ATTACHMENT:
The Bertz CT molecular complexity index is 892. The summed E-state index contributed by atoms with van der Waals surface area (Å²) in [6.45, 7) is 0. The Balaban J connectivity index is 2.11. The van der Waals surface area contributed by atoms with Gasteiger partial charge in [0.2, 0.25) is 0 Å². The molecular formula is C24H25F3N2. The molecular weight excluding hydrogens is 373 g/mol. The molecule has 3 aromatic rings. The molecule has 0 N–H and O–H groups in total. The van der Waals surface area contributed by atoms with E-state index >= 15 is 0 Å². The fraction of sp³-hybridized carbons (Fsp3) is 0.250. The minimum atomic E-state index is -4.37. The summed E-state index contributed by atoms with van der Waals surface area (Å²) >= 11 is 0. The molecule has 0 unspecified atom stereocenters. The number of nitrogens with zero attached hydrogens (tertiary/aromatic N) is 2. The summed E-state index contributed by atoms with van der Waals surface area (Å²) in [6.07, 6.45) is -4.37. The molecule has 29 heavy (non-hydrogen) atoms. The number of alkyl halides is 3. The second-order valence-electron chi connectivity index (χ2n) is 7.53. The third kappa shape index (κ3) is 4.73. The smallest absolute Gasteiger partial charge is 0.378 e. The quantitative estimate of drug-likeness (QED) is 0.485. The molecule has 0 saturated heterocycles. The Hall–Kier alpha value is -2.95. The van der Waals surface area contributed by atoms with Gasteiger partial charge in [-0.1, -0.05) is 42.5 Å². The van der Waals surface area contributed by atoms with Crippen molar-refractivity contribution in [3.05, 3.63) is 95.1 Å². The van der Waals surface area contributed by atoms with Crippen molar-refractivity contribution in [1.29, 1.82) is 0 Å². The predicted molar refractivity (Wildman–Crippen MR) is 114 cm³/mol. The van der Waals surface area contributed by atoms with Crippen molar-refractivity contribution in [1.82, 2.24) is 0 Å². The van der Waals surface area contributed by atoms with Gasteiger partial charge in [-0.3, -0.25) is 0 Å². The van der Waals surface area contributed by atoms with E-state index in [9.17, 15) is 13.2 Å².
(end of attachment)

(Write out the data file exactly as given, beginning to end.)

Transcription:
The Bertz CT molecular complexity index is 892. The summed E-state index contributed by atoms with van der Waals surface area (Å²) in [6.45, 7) is 0. The Balaban J connectivity index is 2.11. The van der Waals surface area contributed by atoms with Gasteiger partial charge in [0.2, 0.25) is 0 Å². The molecular formula is C24H25F3N2. The molecular weight excluding hydrogens is 373 g/mol. The molecule has 3 aromatic rings. The molecule has 0 N–H and O–H groups in total. The van der Waals surface area contributed by atoms with E-state index >= 15 is 0 Å². The fraction of sp³-hybridized carbons (Fsp3) is 0.250. The minimum atomic E-state index is -4.37. The summed E-state index contributed by atoms with van der Waals surface area (Å²) >= 11 is 0. The molecule has 0 unspecified atom stereocenters. The number of nitrogens with zero attached hydrogens (tertiary/aromatic N) is 2. The summed E-state index contributed by atoms with van der Waals surface area (Å²) in [6.07, 6.45) is -4.37. The molecule has 29 heavy (non-hydrogen) atoms. The number of alkyl halides is 3. The second-order valence-electron chi connectivity index (χ2n) is 7.53. The third kappa shape index (κ3) is 4.73. The smallest absolute Gasteiger partial charge is 0.378 e. The quantitative estimate of drug-likeness (QED) is 0.485. The molecule has 0 saturated heterocycles. The Hall–Kier alpha value is -2.95. The van der Waals surface area contributed by atoms with Gasteiger partial charge in [-0.1, -0.05) is 42.5 Å². The van der Waals surface area contributed by atoms with Crippen molar-refractivity contribution in [3.05, 3.63) is 95.1 Å². The van der Waals surface area contributed by atoms with Crippen molar-refractivity contribution in [1.29, 1.82) is 0 Å². The predicted molar refractivity (Wildman–Crippen MR) is 114 cm³/mol. The van der Waals surface area contributed by atoms with Crippen molar-refractivity contribution in [1.82, 2.24) is 0 Å². The van der Waals surface area contributed by atoms with Gasteiger partial charge in [-0.3, -0.25) is 0 Å². The van der Waals surface area contributed by atoms with E-state index in [9.17, 15) is 13.2 Å².